NEW YORK (CNNMoney) -- Shares of Apple fell Tuesday, one day after chief executive and co-founder Steve Jobs announced another leave of absence because of health problems.
This is the second time in two years that Jobs, 55, has taken time off from his company because of a medical condition. This time the leave of absence was unexpected, and it comes as Apple is preparing to announce its quarterly earnings after Tuesday's closing bell.
After the market close on Tuesday, Apple reported its best-ever quarter, with revenue of $26.7 billion driven by holiday iPad and iPhone sales that were much better than forecast. Apple's profit of $6 billion also set a new record.
Jobs informed Apple employees of the situation in a letter. Apple's chief operating officer, Tim Cook, will run the company in his absence.
"At my request, the board of directors has granted me a medical leave of absence so I can focus on my health," said Jobs in the letter. "I will continue as CEO and be involved in major strategic decisions for the company."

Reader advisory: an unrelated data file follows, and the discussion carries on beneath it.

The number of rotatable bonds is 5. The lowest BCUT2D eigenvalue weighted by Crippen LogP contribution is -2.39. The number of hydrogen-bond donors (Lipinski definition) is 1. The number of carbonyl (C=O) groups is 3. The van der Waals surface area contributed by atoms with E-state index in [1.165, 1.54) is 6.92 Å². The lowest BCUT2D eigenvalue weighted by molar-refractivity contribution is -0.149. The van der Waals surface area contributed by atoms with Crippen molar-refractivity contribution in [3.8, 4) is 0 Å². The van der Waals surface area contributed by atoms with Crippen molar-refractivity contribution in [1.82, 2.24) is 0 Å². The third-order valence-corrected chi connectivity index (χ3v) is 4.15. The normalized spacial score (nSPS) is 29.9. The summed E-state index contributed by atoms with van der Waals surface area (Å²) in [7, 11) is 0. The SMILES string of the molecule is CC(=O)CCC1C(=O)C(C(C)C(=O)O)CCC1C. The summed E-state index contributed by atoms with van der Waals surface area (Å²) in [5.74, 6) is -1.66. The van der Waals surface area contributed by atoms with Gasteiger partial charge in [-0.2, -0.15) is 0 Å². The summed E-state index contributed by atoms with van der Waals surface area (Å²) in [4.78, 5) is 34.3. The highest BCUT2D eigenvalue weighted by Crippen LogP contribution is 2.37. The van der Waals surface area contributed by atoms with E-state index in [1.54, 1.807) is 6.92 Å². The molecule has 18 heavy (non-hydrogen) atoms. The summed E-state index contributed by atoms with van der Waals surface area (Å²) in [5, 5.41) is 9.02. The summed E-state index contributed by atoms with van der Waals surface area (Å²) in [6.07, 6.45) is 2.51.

Jobs did not provide details on his recent health problems, which have been a source of speculation in the past.
The problems first became apparent in 2003, when he was treated for pancreatic cancer. After he lost a noticeable amount of weight, he took a leave of absence starting in January 2009, returning to work in June after receiving a liver transplant. Apple's stock slipped about 2.3% immediately following both of his previous medical-related announcements but the stock is up
Barnes and Noble announced plans to start selling alcohol in some of its stores. And shares of the bookstore chain rallied on the news while the rest of the market was down on Brexit fears. More
Startup Spark examined the effects that political candidates had on the human brain and nervous system using a device called BrainWave. Here's what it found. More
In 1998, Ntsiki Biyela won a scholarship to study wine making. Now she's about to launch her own brand. More
A tax reform proposal from House Republicans would simplify the tax code and cut rates. More